Hydrothermal Plume Fallout, Mass Wasting, and Volcanic Eruptions Contribute to Sediments at Loki's Castle Vent Field, Mohns Ridge

TitleHydrothermal Plume Fallout, Mass Wasting, and Volcanic Eruptions Contribute to Sediments at Loki's Castle Vent Field, Mohns Ridge
Publication TypeJournal Article
Year of Publication2024
AuthorsGartman, A, Payan, D, Au, M, Reeves, EP, Jamieson, JW, Gini, C, Roerdink, D
JournalGeochemistry, Geophysics, Geosystems
Date Published02/2024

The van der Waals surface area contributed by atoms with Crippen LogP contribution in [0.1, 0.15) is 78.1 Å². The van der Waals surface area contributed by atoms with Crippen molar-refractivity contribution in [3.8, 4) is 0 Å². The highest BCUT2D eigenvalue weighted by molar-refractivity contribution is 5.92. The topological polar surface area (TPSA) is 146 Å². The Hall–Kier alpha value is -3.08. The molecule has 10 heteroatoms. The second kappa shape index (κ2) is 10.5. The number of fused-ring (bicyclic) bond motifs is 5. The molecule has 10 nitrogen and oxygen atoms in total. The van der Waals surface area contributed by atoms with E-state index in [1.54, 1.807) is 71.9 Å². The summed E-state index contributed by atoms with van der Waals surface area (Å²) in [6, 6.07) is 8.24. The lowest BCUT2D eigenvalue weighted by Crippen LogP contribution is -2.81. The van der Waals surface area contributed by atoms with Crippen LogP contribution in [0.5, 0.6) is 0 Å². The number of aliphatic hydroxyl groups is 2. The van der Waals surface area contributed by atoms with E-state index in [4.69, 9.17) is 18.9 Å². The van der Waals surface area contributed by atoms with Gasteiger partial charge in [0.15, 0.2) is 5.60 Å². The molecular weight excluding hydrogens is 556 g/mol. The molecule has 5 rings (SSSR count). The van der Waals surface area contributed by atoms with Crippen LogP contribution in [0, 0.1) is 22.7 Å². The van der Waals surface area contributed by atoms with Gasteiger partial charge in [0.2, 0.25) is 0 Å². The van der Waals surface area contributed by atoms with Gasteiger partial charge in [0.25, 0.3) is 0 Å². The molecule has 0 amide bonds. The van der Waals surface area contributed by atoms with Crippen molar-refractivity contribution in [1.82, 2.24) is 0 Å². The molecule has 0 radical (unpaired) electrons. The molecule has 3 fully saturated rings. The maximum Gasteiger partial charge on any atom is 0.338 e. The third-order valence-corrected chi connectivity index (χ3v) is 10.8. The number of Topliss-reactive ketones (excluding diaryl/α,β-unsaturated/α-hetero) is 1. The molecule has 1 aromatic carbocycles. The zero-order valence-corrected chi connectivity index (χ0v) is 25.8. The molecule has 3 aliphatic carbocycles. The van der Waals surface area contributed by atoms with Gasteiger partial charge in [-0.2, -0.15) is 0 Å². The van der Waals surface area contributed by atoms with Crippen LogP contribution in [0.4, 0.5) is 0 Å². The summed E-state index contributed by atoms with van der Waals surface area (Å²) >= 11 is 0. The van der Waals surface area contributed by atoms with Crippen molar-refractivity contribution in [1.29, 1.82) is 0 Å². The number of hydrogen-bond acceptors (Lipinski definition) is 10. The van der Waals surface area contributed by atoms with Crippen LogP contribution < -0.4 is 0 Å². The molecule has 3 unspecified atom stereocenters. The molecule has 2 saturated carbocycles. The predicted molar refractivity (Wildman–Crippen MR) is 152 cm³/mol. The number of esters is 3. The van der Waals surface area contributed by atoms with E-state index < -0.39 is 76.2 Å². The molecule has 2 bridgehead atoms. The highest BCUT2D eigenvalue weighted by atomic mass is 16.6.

Sediments surrounding hydrothermal vents are important transition spaces between hydrothermal and pelagic environments. These sediments accumulate through diverse processes that include water column plume fallout, volcanic ash deposition, and mass wasting of hydrothermal chimneys and mounds superimposed upon background sedimentation which may originate from pelagic, terrestrial, and volcanic sources. In addition to being a sink for elements discharged from hydrothermal vents, elements may also be scavenged from seawater onto oxidized hydrothermal material. Preservation of these hydrothermal sediments may occur depending on the extent of oxidative and/or reductive dissolution processes after burial. Sediments remaining adjacent to active venting may also be hydrothermally altered after emplacement. To better understand these processes, here we evaluate sediment push cores collected from the Loki's Castle vent field at the intersection of the slow-ultraslow spreading Mohns and Knipovich mid-ocean ridges. All samples were collected within ∼225 m of current high-temperature (299–316°C) “black smoker” fluid discharge. These sediment cores are highly heterogeneous and lack stratigraphic correlation, even for samples taken within meters of each other. Most sediment cores are dominated by either pelagic sediments or mass wasted hydrothermal material, with hydrothermal plume fallout contributing a low proportion of material, and only a single volcanic ash layer occurring in one of the 13 cores. Dominant hydrothermal minerals found include talc, goethite, pyrite, pyrrhotite, and sphalerite. We find that even after several thousand years, most mass wasted hydrothermal material remains minimally altered, with sedimentation rates indistinguishable from background rates within several hundred meters of the hydrothermal vent source.